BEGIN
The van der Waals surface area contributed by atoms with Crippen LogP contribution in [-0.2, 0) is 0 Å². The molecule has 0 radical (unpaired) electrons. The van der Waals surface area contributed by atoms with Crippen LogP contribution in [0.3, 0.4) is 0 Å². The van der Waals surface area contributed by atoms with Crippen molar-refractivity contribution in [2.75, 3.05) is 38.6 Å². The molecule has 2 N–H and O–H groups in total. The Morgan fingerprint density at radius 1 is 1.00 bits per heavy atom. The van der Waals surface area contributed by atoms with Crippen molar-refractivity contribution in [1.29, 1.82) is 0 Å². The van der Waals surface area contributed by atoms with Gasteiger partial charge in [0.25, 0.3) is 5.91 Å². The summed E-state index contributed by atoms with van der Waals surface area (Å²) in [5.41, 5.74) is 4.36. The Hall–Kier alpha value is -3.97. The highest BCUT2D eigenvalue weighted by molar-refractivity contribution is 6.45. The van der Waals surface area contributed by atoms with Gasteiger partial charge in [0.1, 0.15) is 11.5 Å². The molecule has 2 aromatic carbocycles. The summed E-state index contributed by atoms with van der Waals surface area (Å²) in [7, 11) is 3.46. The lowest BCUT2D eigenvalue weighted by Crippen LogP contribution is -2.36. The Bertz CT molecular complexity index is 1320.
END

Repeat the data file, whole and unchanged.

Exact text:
The van der Waals surface area contributed by atoms with Crippen LogP contribution in [-0.2, 0) is 0 Å². The molecule has 0 radical (unpaired) electrons. The van der Waals surface area contributed by atoms with Crippen LogP contribution in [0.3, 0.4) is 0 Å². The van der Waals surface area contributed by atoms with Crippen molar-refractivity contribution in [2.75, 3.05) is 38.6 Å². The molecule has 2 N–H and O–H groups in total. The Morgan fingerprint density at radius 1 is 1.00 bits per heavy atom. The van der Waals surface area contributed by atoms with Crippen molar-refractivity contribution in [1.29, 1.82) is 0 Å². The van der Waals surface area contributed by atoms with Gasteiger partial charge in [0.25, 0.3) is 5.91 Å². The summed E-state index contributed by atoms with van der Waals surface area (Å²) in [5.41, 5.74) is 4.36. The Hall–Kier alpha value is -3.97. The highest BCUT2D eigenvalue weighted by molar-refractivity contribution is 6.45. The van der Waals surface area contributed by atoms with Gasteiger partial charge in [0.1, 0.15) is 11.5 Å². The molecule has 2 aromatic carbocycles. The summed E-state index contributed by atoms with van der Waals surface area (Å²) in [7, 11) is 3.46. The lowest BCUT2D eigenvalue weighted by Crippen LogP contribution is -2.36. The Bertz CT molecular complexity index is 1320.